Home > World News > Greece deal will stabilise eurozone: Goldman

Greece deal will stabilise eurozone: Goldman

Columns of the Parthenon temple are seen behind an EU flag in Athens. A massive debt writedown for Greece will stabilise the eurozone by removing a threat posed by its "weak link," a strategist with investment bank Goldman Sachs has said in an interview.

A massive debt writedown for Greece will stabilise the eurozone by removing a threat posed by its “weak link,” a strategist with investment bank Goldman Sachs said in an interview published on Sunday.

Greece needs a so-called PSI, or private-sector involvement, deal to be ironed out, as well as a second EU bailout, if it is to be able to make a debt repayment of 14.4 billion euros on March 20.

With those two deals in place, a “systemic danger in the eurozone, which comes from the weak link, that is, Greece,” will be removed, Francesco Garzarelli was quoted as telling the Greek daily To Vima.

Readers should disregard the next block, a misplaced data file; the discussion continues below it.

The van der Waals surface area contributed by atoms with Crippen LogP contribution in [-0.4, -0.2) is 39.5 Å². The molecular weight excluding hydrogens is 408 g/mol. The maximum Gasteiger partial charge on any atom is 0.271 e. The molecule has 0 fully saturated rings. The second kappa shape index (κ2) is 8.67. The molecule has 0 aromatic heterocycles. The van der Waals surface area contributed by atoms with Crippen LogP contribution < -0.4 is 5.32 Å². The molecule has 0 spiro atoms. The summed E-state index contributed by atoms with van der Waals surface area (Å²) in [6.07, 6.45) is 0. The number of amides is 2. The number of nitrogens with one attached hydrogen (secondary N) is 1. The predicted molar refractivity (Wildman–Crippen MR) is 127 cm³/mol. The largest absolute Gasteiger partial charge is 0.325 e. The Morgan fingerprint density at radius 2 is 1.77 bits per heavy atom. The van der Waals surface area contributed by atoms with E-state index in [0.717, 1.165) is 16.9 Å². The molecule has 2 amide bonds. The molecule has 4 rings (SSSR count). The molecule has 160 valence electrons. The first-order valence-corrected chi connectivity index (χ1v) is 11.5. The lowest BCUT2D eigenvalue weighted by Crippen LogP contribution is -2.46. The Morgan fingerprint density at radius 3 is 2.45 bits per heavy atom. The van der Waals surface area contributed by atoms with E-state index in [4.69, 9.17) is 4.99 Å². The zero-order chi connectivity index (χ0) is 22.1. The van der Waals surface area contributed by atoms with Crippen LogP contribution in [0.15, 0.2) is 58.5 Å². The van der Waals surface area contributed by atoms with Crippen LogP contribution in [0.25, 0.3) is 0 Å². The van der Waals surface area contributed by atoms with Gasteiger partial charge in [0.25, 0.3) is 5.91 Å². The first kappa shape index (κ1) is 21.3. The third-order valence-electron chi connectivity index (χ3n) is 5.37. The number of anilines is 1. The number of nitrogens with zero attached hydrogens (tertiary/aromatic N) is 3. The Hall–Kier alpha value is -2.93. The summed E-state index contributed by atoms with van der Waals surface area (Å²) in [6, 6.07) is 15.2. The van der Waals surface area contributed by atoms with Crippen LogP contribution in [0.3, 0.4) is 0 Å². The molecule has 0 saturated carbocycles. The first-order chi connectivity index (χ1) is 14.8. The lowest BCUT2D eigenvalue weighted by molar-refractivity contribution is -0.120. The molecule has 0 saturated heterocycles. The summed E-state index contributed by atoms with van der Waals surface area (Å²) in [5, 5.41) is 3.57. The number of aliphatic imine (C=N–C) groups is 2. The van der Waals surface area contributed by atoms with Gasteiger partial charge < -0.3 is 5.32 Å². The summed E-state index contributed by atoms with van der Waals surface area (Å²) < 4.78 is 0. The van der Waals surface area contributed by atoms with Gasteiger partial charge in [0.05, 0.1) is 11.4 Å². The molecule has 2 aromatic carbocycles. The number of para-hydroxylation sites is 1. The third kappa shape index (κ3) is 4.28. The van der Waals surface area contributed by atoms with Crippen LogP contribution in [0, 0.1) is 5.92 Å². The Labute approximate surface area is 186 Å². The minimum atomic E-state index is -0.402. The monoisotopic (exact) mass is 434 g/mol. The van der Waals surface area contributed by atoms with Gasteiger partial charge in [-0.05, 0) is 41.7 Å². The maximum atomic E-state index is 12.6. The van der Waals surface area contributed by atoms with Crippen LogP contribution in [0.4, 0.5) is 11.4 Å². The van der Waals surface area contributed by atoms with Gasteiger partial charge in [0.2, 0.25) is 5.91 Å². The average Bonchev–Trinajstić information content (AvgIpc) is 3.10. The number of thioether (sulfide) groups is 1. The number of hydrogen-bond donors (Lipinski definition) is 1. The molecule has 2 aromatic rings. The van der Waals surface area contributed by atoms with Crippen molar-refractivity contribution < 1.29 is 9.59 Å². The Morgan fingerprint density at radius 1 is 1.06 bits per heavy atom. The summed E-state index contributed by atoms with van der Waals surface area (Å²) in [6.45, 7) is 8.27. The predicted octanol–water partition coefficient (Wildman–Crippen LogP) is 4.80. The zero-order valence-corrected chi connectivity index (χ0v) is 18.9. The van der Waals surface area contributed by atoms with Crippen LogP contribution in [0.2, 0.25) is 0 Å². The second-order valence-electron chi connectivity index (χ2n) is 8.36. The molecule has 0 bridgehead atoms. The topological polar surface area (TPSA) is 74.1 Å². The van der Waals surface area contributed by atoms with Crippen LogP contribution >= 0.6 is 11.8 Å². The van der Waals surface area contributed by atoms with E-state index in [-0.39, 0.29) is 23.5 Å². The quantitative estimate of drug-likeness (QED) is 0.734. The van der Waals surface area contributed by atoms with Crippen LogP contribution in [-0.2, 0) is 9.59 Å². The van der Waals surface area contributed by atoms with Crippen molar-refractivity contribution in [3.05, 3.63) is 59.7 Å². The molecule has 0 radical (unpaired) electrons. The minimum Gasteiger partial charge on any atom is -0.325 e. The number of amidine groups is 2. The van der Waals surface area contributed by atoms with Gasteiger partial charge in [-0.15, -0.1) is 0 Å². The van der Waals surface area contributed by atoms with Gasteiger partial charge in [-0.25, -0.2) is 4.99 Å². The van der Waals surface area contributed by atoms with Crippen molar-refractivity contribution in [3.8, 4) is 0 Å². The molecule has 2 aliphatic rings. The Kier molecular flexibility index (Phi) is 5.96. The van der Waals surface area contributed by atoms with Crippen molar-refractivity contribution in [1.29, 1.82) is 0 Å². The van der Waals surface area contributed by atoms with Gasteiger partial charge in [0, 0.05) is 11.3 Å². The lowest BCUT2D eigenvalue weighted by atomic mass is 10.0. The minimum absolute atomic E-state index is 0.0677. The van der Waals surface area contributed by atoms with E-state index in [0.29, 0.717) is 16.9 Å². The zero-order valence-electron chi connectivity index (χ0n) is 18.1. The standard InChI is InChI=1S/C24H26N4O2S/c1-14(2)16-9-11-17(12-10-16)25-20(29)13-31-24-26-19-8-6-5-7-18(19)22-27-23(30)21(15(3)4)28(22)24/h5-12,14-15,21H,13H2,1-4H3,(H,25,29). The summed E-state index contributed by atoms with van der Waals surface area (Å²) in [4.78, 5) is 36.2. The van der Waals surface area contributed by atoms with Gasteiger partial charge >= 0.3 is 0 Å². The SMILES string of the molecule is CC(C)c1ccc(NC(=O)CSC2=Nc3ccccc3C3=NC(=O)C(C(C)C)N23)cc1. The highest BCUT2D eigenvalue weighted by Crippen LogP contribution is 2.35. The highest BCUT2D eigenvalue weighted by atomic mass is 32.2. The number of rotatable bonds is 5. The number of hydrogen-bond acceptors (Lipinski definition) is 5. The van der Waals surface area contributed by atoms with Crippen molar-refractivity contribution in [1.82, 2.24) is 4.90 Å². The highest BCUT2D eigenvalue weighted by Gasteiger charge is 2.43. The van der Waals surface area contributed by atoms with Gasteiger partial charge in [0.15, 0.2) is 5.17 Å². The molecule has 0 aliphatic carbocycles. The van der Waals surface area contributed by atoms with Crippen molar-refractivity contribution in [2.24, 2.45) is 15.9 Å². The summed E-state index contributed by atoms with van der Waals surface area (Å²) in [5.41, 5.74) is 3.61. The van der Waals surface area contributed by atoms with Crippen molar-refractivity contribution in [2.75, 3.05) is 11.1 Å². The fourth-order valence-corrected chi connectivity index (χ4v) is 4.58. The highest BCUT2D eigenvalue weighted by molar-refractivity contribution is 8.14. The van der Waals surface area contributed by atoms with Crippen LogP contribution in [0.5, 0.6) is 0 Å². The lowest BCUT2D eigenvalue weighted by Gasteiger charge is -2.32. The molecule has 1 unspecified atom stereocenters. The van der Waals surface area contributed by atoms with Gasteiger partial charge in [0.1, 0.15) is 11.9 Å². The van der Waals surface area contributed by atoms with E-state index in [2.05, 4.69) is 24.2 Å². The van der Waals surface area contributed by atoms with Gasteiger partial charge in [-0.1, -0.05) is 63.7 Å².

Garzarelli, head of the US bank’s macroeconomic research section, said that by 2014 much of Greece’s debt will be transferred from the private sector to eurozone institutions, while a new balanced budgets treaty will apply to all member states.

He said the sovereign debt of Greece, Italy and Spain, for example, would become a debt for the entire eurozone, dissipating the previous threat, adding: “The eurozone will be stabilised.”

Negotiators from the Institute of International Finance, which is representing banks and financial institutions owed money by Greece, and the French bank BNP Paribas began crunch talks with Athens last Wednesday.

The negotiations on cutting around 100 billion euros ($129 billion) from Greece’s massive debt of more 350 billion euros were adjourned Friday with both sides expressing optimism about the outcome.

IIF managing director Charles Dallara and Jean Lemierre, a representative of French bank BNP Paribas, left Athens on Saturday but experts stayed on to continue talks in the Greek capital.

Technical details remain to be worked out, the Greek press said Sunday, notably the interest rate to be applied to the remaining debt after the writedown, an issue that torpedoed talks held on January 13.

The International Monetary Fund and Berlin want to set the rate at about 3.0 percent, while the IIF has proposed a rate of 4.35 percent, according to the Kathimerini daily.

Athens wants an outline of an accord to be ready by Monday, when eurozone finance ministers are to meet in Brussels, and a full agreement by January 30 when the European Union will hold a summit.

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